It is common knowledge that too much of a good thing can be
harmful for you, and it turns out exercise is no exception to this rule.
Although it's true the vast majority of people in this country are
severely underexercised, there are a few people who
can overdo it and actually harm their health.
This first gained widespread attention when Jim Fixx, a marathoner
and author of The Complete Book of Running, died some two decades ago of a
heart attack at the age of 52 while he was running.
It took me nearly 20 years to start to appreciate that it is
possible to overdo exercising. My last marathon was nearly 15 years ago, and
I hadn't even competed since then until I jumped in a local neighborhood 5K
race and won my age division.
Last month, I lectured at an Early to Rise seminar in
Florida and had a chance to hear Dr.
Al Sears speak about his PACE program.
He presented some compelling evidence that strongly suggests long distance
running is not the best exercise for you.
Turns out that what you really need is a combination of
both endurance exercise and anaerobic type sprinting exercises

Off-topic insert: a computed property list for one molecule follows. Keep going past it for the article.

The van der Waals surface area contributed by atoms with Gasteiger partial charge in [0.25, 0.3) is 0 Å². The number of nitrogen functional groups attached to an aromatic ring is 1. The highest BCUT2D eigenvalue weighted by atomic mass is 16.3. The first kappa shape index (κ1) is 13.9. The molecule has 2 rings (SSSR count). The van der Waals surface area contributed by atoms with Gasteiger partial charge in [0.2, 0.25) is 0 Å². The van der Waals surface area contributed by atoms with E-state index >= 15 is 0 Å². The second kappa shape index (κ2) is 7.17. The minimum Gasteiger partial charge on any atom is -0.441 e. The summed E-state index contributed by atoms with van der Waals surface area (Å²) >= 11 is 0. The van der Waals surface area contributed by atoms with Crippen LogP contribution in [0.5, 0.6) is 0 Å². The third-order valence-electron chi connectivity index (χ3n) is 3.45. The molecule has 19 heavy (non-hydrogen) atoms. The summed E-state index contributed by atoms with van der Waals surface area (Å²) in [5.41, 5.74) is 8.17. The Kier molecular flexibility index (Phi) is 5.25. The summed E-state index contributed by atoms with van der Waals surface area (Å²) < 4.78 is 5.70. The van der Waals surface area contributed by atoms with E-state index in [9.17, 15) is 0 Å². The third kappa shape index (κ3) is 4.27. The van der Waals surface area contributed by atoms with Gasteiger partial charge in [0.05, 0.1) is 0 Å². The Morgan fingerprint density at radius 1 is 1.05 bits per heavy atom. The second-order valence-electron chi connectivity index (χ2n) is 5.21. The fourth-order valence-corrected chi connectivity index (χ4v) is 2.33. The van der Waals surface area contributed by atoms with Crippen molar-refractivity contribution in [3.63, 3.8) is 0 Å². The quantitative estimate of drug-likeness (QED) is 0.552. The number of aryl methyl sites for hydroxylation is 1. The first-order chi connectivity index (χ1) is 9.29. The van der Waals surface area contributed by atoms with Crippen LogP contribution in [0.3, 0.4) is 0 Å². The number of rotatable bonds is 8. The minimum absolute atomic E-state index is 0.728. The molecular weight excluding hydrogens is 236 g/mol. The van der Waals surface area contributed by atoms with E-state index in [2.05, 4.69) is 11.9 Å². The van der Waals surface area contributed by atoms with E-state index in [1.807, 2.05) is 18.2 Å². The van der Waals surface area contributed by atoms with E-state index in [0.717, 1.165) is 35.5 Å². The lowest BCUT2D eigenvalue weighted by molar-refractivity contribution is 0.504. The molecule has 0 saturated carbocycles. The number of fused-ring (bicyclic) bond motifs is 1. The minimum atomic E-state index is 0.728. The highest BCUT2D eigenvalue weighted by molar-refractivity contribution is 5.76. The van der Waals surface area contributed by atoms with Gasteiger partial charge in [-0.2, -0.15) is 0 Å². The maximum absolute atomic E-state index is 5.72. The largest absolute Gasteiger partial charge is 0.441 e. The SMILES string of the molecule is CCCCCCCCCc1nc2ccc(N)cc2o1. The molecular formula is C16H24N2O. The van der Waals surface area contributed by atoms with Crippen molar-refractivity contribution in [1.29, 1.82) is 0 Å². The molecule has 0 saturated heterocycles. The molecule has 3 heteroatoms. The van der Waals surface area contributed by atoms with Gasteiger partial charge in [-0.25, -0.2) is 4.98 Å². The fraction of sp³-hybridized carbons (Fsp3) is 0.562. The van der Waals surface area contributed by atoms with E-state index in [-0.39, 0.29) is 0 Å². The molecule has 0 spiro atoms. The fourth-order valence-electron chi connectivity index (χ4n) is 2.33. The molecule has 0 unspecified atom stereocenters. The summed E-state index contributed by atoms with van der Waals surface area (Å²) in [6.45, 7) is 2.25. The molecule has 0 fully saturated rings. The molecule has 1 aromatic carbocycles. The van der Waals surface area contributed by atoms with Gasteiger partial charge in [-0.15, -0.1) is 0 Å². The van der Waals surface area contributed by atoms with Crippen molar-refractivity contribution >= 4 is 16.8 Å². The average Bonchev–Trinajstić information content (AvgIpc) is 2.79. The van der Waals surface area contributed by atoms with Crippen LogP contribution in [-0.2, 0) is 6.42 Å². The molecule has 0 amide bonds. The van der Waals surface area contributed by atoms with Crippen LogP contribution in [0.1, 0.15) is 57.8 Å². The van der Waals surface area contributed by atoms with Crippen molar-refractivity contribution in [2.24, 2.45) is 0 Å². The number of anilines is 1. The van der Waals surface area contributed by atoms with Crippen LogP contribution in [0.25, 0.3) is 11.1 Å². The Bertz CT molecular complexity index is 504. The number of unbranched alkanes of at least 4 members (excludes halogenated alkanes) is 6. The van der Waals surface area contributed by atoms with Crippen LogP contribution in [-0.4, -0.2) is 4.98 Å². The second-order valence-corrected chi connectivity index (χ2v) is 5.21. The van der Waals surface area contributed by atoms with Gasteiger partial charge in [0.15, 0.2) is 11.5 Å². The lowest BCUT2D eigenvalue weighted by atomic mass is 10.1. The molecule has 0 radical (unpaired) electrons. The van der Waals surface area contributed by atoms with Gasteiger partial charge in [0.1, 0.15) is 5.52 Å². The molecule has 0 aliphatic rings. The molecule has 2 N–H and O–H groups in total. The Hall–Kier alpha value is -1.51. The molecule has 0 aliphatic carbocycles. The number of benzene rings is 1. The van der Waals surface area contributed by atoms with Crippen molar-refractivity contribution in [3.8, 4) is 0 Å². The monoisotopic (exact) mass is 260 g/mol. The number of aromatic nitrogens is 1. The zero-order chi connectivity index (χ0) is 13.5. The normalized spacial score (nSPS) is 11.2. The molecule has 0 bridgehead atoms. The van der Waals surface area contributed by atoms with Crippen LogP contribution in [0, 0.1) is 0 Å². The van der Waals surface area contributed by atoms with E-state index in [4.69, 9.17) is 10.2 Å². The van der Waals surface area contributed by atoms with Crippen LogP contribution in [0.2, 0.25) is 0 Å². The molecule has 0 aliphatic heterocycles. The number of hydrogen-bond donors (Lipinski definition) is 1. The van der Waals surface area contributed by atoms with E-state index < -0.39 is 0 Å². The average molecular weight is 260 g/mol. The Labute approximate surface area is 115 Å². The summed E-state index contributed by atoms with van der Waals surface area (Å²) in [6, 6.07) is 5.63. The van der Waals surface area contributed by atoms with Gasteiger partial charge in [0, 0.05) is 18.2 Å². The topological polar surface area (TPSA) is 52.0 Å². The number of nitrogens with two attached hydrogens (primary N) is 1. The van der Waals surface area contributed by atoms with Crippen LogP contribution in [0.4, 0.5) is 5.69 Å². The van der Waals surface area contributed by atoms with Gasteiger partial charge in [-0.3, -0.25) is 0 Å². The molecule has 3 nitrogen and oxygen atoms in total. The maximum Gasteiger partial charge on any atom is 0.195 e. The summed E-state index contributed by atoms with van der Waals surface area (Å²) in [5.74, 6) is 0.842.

(weight training will also work) to help increase the instant dramatic
demands on your cardiovascular system that can precipitate heart
attacks, such as in the winter when you might be shoveling snow.
He has quite a comprehensive program and I would strongly
encourage you to consider reviewing it. I do plan on doing a more
comprehensive review on the PACE program sometime in the future.
A good rule to remember about exercise from
contributing editor Paul Chek: If you can't improve your
performance by 1-3 percent each time you go to the gym, you are not rested
and should stretch, meditate or get a massage. In other words, do some
relaxing instead of training.
Next Saturday, Dr. Ben Lerner will have another article that
addresses this topic in great detail so be sure and come back next week for